Mathieu Jaboulay (5 July 1860 – 4 November 1913) was a French surgeon born in Saint-Genis-Laval, a city in the department of Rhône. He is remembered for introduction of new surgical procedures, as well as his work involving techniques of vascular anastomosis.
He studied and practiced medicine in Lyon, where in 1902 he became a professor of clinical surgery. Two of his better known students at Lyon were Alexis Carrel (1873-1944) and René Leriche (1879-1955).
In 1892 he introduced the side-to-side gastroduodenostomy, an operation used when the pylorus and proximal duodenum are badly scarred, and in 1894 he performed the first inter-ilio abdominal amputation or hemipelvectomy, a surgery involving amputation of the entire leg through the sacroiliac joint. This operation is sometimes referred to as "Jaboulay's amputation".
He is credited with performing the first sympathectomic operation for alleviation of vascular disease. He described this surgery in a treatise titled Chirurgie du grand sympathique et du corps thyroïde (Surgery of the sympathetic system and thyroid gland). Also, he introduced a procedure for arterial anastomosis (Jaboulay's method), and is the namesake of "Jaboulay's button", described as two buttonlike cylinders used in performing lateral intestinal anastomosis without the need of sutures.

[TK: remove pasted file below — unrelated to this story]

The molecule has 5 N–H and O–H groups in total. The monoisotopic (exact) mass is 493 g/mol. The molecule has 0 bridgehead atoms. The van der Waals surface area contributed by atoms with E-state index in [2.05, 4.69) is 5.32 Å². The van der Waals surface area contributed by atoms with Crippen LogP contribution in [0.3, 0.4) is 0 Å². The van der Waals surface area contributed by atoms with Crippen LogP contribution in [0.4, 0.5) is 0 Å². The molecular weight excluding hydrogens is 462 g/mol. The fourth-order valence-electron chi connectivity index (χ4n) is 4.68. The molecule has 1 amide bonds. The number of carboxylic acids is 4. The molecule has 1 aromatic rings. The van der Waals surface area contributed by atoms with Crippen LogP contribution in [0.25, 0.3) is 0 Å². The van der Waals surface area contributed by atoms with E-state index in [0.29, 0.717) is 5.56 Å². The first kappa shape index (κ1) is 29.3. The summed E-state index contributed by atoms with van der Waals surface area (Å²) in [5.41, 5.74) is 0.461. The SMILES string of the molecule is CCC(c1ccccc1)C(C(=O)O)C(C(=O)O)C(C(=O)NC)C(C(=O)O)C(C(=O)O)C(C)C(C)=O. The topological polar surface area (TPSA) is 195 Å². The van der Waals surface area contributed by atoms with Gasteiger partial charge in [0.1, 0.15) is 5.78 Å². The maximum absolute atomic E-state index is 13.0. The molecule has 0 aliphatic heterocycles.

In 1906 Jaboulay made the first attempts at human kidney transplantation when he transplanted pig and goat kidneys into patients suffering from chronic kidney failure. Unfortunately, the operations were unsuccessful.
- De la gastro-duodénostomie. Archives provinciales de chirurgie, Paris, 1892, 1: 551-554.
- La désarticulation interilio-abdominale. Lyon médical, 1894, 75: 507-510. Interilio-abdominal amputation first described.
- Chirurgie du grand sympathique et du corps thyroïde (les différents goitres). Articles originaux at observations réunis et publiés par E. Martin. Paris, O. Doin, 1900.
- Chirurgie des centres nerveux, des viscères et des membres. two volumes. Lyon/Paris, 1902.